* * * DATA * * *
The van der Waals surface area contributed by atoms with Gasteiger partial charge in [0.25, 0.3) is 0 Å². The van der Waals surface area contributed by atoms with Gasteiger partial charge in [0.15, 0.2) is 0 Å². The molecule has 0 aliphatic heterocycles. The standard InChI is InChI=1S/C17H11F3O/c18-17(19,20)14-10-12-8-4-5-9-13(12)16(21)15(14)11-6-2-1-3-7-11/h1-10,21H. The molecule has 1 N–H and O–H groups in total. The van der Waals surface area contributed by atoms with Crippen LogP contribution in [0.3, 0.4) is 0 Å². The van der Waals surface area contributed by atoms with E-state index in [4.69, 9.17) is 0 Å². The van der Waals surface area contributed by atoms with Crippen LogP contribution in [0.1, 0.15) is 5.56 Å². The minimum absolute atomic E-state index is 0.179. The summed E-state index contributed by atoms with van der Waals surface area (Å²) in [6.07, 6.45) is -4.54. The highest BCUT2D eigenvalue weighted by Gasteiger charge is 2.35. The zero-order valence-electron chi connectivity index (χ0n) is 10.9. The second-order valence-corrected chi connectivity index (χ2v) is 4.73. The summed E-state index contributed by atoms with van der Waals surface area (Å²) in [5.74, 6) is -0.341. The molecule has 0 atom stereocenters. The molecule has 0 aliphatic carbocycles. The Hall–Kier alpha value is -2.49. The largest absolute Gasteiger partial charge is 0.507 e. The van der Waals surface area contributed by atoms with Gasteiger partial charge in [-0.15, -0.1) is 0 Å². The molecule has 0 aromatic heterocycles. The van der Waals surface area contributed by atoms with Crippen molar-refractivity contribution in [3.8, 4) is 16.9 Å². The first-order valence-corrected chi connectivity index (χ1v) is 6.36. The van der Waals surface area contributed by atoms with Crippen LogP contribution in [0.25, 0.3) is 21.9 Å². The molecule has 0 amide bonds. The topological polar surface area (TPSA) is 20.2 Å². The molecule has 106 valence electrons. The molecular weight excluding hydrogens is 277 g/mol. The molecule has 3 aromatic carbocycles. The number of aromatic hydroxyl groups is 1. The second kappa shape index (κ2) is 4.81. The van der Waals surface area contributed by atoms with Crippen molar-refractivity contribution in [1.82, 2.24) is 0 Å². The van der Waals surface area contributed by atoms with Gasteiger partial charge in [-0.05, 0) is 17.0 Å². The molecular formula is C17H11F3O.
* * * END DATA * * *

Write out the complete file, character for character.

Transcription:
The van der Waals surface area contributed by atoms with Gasteiger partial charge in [0.25, 0.3) is 0 Å². The van der Waals surface area contributed by atoms with Gasteiger partial charge in [0.15, 0.2) is 0 Å². The molecule has 0 aliphatic heterocycles. The standard InChI is InChI=1S/C17H11F3O/c18-17(19,20)14-10-12-8-4-5-9-13(12)16(21)15(14)11-6-2-1-3-7-11/h1-10,21H. The molecule has 1 N–H and O–H groups in total. The van der Waals surface area contributed by atoms with Crippen LogP contribution in [0.3, 0.4) is 0 Å². The van der Waals surface area contributed by atoms with E-state index in [4.69, 9.17) is 0 Å². The van der Waals surface area contributed by atoms with Crippen LogP contribution in [0.1, 0.15) is 5.56 Å². The minimum absolute atomic E-state index is 0.179. The summed E-state index contributed by atoms with van der Waals surface area (Å²) in [6.07, 6.45) is -4.54. The highest BCUT2D eigenvalue weighted by Gasteiger charge is 2.35. The zero-order valence-electron chi connectivity index (χ0n) is 10.9. The second-order valence-corrected chi connectivity index (χ2v) is 4.73. The summed E-state index contributed by atoms with van der Waals surface area (Å²) in [5.74, 6) is -0.341. The molecule has 0 atom stereocenters. The molecule has 0 aliphatic carbocycles. The Hall–Kier alpha value is -2.49. The largest absolute Gasteiger partial charge is 0.507 e. The van der Waals surface area contributed by atoms with Gasteiger partial charge in [-0.15, -0.1) is 0 Å². The molecule has 0 aromatic heterocycles. The van der Waals surface area contributed by atoms with Crippen molar-refractivity contribution in [3.8, 4) is 16.9 Å². The first-order valence-corrected chi connectivity index (χ1v) is 6.36. The van der Waals surface area contributed by atoms with Crippen LogP contribution in [0.25, 0.3) is 21.9 Å². The molecule has 0 amide bonds. The topological polar surface area (TPSA) is 20.2 Å². The molecule has 106 valence electrons. The molecular weight excluding hydrogens is 277 g/mol. The molecule has 3 aromatic carbocycles. The number of aromatic hydroxyl groups is 1. The second kappa shape index (κ2) is 4.81. The van der Waals surface area contributed by atoms with Crippen molar-refractivity contribution in [1.82, 2.24) is 0 Å². The van der Waals surface area contributed by atoms with Gasteiger partial charge in [-0.05, 0) is 17.0 Å². The molecular formula is C17H11F3O.